Update: Research into MPs' responsiveness to constituents - Final Report and Institutional Response
18 August 2022
Final report and institutional response to the externally-led review of issues raised by research on MPs' responsiveness to correspondence
In July 2021, following concerns raised by Parliamentarians and their staff about the appropriateness, timing and situational context of a research project that used fictious identities in emails as a mechanism to evaluate MPs’ responsiveness to correspondence, King’s College London began a review of the practices and processes around the approval and conduct of this research project.
While King’s had already established that the lead academic investigator had complied with all ESRC and university policies and procedures in seeking and receiving ethical approval for the project, we recognised the considerable depth of concern this project raised amongst Parliamentarians and wanted to explore the broader issues raised.
The purpose of the review panel, which comprised Parliamentarians and academics, was to examine how we can best enhance our future practices and processes, learning lessons from the recent research project but looking at the wider context of research environment activity and external opinion. King’s committed to publishing both the review report and a response to its findings publicly.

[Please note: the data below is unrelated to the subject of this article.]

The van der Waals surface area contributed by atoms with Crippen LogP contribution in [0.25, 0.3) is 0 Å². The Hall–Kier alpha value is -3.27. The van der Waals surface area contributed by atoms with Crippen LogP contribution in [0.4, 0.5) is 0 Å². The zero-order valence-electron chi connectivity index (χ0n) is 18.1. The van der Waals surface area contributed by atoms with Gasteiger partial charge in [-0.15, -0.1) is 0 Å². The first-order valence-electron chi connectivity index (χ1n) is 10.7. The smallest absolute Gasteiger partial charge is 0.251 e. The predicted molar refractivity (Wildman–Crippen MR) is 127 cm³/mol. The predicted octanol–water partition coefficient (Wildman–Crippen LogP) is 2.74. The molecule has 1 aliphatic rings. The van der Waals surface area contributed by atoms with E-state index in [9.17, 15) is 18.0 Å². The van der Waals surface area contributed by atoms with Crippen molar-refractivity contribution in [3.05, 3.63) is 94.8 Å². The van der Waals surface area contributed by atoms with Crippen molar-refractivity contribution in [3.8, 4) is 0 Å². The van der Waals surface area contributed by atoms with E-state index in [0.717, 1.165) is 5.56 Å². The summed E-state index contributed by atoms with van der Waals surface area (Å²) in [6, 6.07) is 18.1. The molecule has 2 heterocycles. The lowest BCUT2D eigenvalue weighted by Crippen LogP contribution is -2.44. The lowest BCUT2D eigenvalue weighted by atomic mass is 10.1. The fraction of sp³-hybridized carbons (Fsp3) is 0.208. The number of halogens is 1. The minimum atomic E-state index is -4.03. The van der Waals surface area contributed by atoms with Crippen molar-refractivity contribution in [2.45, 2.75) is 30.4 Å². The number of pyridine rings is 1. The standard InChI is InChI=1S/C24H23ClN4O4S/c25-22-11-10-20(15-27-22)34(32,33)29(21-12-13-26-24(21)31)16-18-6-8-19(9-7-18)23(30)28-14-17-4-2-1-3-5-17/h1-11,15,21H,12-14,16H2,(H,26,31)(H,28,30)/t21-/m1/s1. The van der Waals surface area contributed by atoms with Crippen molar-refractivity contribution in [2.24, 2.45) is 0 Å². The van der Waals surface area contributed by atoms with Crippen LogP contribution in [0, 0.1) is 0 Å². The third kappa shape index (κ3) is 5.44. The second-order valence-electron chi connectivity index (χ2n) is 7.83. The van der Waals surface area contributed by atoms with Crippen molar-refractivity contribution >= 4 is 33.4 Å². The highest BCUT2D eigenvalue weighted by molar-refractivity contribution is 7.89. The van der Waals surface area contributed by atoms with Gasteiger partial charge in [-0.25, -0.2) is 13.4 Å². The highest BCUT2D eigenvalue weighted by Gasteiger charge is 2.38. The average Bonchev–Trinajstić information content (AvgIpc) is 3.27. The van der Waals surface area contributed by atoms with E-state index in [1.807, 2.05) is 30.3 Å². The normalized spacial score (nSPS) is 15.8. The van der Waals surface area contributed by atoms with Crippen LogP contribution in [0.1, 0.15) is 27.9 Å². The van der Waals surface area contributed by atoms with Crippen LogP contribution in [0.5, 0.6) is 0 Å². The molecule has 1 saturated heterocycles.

The review, led by the Rt Hon. Chris Skidmore MP OBE, a former Minister of State for Universities, Science, Research and Innovation, has now been published and is available to read.
The statement below from Professor Evelyn Welch, Senior Vice President (Service, People and Planning), is the formal response by King’s to the review’s findings:
“We welcome the carefully considered, nuanced findings of the panel about the ethical and practical considerations in respect to the use of deception as a research methodology in social sciences.
“The review panel has identified a crisp, intelligently-balanced set of shared principles and approaches to constitute a best practice guide in respect to the potential use of such research methods to ensure they are only used in a proportionate, carefully-considered manner if no feasible and rigorous alternative is available.
“The College Research Committee at King’s will consider how these findings can usefully inform our research approval procedures.
“King’s believes these findings have wider relevancy and utility to the research-active community of universities as well as research funders such as the Economic and Social Research Council."